The most comprehensive investigation into sexual abuse of children by the Catholic Church is out. The study, conducted over the course of five years by Karen Terry and others at the John Jay College of Criminal Justice at the City University of New York, reached several conclusions about the cause and nature of the sexual abuse by priests. Among the findings:

Most Abusive Priests Weren’t Pedophiles

According to the report, only a tiny percentage of priests who sexually abused children exhibited recognized psychological traits and behaviors consistent with a clinical diagnosis of pedophilia.

BLOG: Should Sex Abuse Victims Name Names?

Since over 95 percent of the abused children were 11 or older, the report concludes: “It is inaccurate to refer to abusers as ‘pedophile priests.’” Had the researchers used a different age criterion for “prepubescent” (the American Psychiatric Association suggests 13), the number of pedophiles would have been higher. Still, the majority of victims were between the ages of 11 and 14, and half of the victims were 13 or older.

1960s Sexual Culture Created Abusers

The researchers were unable to pinpoint a specific genesis of the abuse, and said that the epidemic of child molesting priests was unforeseeable. The report blamed the sexual revolution and the sexually permissive culture of the 1960s and 1970s for the child molestation.

This argument has been made before. In a Dec. 20, 2010, speech, Pope Benedict said that though the church accepted some responsibility for the abuse, the Catholic priests were merely products of a culture steeped in perversion and that their actions must be seen in light of “the context of these times. … There is a market in child pornography that seems in some way to be considered more and more normal by society.”

Without citing a source for his information, Benedict claimed that as recently as the 1970s, “pedophilia was theorized as something fully in conformity with man and even with children,” and therefore was not necessarily seen as wrong or inappropriate by many priests.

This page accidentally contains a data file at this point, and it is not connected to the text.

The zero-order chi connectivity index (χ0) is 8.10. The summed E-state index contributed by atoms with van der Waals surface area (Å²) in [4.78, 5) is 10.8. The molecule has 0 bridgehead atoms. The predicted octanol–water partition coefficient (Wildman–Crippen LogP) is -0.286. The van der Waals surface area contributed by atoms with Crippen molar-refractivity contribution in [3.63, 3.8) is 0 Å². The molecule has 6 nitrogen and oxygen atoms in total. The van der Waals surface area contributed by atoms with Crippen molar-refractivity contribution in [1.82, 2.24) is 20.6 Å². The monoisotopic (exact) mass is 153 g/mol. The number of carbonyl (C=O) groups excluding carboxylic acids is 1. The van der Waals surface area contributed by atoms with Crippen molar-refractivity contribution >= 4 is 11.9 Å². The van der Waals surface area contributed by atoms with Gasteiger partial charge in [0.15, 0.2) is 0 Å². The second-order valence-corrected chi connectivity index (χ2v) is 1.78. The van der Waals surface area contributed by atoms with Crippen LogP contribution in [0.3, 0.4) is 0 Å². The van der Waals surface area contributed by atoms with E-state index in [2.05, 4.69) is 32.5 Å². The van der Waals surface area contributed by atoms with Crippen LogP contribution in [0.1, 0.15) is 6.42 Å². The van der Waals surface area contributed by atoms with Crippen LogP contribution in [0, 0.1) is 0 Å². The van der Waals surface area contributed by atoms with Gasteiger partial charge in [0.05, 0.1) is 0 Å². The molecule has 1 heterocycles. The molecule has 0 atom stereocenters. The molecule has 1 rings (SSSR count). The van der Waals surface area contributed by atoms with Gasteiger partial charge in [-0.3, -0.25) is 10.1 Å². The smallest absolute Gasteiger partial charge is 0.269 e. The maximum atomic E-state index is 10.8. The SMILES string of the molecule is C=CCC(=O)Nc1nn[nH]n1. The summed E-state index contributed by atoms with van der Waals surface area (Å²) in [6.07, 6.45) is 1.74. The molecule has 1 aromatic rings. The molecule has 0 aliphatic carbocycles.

Ronald Lindsay, president of the nonprofit educational organization Center for Inquiry questioned this logic in a recent blog called No Faith Value:

“Does this mean that some priests listened to too many renditions of songs like ‘Love the One You’re With’ or ‘Magic Man?’ This finding seems questionable on a number of different levels, besides its sheer implausibility. First, hundreds of millions of individuals had their characters formed during the 1960s and 1970s. Few of them had sex with minors. Moreover, isn’t the Church supposed to be an institution that emphasizes individual responsibility? Putting the blame on a ‘permissive culture’ seems to be a convenient way to avoid accepting and assigning responsibility.”

The report also concluded that the peak of sexual abuse is over. Other research, such as that done at the Crimes Against Children Research Center at the University of New Hampshire and elsewhere, supports the conclusion that child sexual abuse overall (including by priests) has declined significantly over the past two decades. The report did not hold bishops responsible for the Church’s systematic cover-up of the sexual abuse, in which priests were rarely reported to authorities but instead shuffled among ministries when allegations arose.